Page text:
REUTERS/Nova Wahyudi/Antara Foto
Indonesian soldiers carry a gas powered water pump used to help extinguish a peatland fire in Ogan Ilir, South Sumatra province on the island of Sumatra, September 30, 2015 in this photo taken by Antara Foto. An Indonesian government official said the country is hoping rain will help put out forest fires that have been raging for weeks in the northern islands, causing haze to blanket parts of Southeast Asia. The region has suffered for years from annual bouts of smog caused by slash-and-burn agricultural practices in Indonesia's Sumatra and Kalimantan islands, but governments have failed to tackle the problem. Picture taken September 30, 2015. REUTERS/Nova Wahyudi/Antara Foto

Drone footage shows Indonesia’s cataclysmic forest fires

Indonesia's worst forest fires in nearly 20 years are reported to have been intentionally and illegally started using 'slash and burn' deforestation techniques to feed the paper and palm oil industry. 

Indonesia is battling its worst forest fires in nearly 20 years.

Wildlife is being devastated by the flames and smoke, creating vast amounts of pollution that could cause as many as 110,000 premature human deaths, says Greenpeace.  

Drone footage captured by the environmental advocacy group shows endless acres of smoldering land, seemingly vacant of any life.  

The fires, for the most part, are intentionally and illegally started using "slash and burn" deforestation techniques to feed the paper and palm oil industry, the Guardian reports. El Nino climate conditions have further increased fire risk in a region that has already been facing years of drought. Indonesia is using water bombers on the affected areas and artificial chemicals to cause rainfall. 

The impact of such fires is wide-ranging, being felt well beyond the loss of vegetation and wildlife, as devastating as that is. Plants and trees absorb carbon dioxide, so when they burn, all of that CO2 is released back into the atmosphere. Indonesian peat swamp forests are a crucial carbon sink containing 60 gigatons of carbon, which if entirely burnt would equate to six years of global fossil fuel emissions, according to Greenpeace. The organization notes that in 1997, when Indonesia faced a similar crisis, pollution from the fires equated to “between 13 and 40% of global carbon emissions from fossil fuels.” The pollution now is on track to match the total yearly emissions output of the United Kingdom. 

Environmental concerns about the region were significant even before the fires started burning. A study published by the journal Nature Climate Change last year shows the rate of deforestation in the region is almost double that of the Amazon.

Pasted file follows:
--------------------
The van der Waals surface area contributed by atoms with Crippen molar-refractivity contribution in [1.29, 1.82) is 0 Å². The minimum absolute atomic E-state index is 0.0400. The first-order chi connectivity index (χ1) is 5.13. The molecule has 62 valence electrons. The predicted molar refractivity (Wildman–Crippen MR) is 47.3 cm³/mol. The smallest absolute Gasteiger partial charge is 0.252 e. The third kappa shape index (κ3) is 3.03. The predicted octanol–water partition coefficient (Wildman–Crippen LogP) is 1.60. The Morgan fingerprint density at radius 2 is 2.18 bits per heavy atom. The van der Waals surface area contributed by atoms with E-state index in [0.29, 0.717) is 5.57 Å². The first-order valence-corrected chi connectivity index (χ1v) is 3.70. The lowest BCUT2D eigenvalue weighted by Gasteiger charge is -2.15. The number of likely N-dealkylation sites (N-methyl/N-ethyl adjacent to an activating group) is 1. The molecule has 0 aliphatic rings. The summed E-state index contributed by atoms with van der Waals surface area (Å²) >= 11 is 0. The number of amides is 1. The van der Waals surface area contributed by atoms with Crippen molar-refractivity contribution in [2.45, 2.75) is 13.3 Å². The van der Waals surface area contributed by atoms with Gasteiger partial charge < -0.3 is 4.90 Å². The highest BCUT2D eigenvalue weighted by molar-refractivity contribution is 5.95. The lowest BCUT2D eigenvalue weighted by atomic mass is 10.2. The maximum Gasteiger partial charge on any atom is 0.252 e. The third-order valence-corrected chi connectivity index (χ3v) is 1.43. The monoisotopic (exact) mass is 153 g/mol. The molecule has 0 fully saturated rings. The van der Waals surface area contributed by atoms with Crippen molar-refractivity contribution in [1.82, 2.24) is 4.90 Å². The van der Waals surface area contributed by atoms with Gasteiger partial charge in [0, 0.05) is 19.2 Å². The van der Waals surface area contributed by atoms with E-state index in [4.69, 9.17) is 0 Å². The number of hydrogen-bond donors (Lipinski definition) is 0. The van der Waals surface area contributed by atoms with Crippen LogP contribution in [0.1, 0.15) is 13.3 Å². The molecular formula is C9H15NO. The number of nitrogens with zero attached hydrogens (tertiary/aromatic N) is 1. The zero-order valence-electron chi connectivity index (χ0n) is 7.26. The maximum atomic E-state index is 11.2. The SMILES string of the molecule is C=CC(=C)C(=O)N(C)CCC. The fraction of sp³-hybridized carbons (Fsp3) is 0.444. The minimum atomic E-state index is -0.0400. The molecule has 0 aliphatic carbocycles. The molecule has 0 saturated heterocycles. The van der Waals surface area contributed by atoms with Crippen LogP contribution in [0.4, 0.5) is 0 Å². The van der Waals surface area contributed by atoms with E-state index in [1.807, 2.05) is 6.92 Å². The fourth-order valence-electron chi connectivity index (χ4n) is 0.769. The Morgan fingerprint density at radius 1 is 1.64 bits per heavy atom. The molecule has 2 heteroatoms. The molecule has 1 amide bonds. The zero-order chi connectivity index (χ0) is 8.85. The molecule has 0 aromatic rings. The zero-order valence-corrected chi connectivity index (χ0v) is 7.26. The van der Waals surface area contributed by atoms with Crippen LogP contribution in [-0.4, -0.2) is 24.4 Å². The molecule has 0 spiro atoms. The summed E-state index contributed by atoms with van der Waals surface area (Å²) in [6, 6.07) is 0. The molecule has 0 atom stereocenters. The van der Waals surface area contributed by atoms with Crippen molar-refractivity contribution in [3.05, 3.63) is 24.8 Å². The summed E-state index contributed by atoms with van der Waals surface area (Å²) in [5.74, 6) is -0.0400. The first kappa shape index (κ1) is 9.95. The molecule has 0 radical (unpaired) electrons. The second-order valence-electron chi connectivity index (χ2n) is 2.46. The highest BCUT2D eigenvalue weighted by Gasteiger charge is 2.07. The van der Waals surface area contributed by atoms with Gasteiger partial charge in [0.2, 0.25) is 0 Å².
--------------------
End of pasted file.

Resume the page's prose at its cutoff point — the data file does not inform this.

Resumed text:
And now the neighbors are starting to complain: Malaysia, Singapore, and Thailand, where air quality has suffered because of the fires, are all objecting to what they see as insufficient action by Indonesia on the dire situation.

Some critics charge that Indonesia seems less than fully committed in its attempts to rein in deforestation. While the government lengthened a moratorium on deforestation in May, activists said the ban did not include enough land. And according to Reuters, the government is asking palm oil companies to take a step back on their environmental pledges made at the United Nations climate change summit because smaller firms aren’t yet ready to institute sustainable practices.

But some still hold out hope that the government will find a way to deal with these challenges. Writing for Monga Bay, Rhett A. Butler argues that technology can help identify illegal deforestation and enable palm-oil companies to adopt sustainable practices:

Indeed, implementing a zero deforestation commitment is a far greater challenge than establishing a policy in the first place. But technology may be able to ease the process. Clarifying land rights, fire and deforestation monitoring, supply chain tracking, and identifying high conservation value forests and high carbon stock areas are places where cell phones, satellite imagery, and even drones can help.

Meanwhile, activists are renewing calls to boycott the palm oil industry, which is no easy feat, given palm oil's wide use. As an ingredient, palm oil is ubiquitous among food and cosmetic products, as The Christian Science Monitor reported in 2009.  

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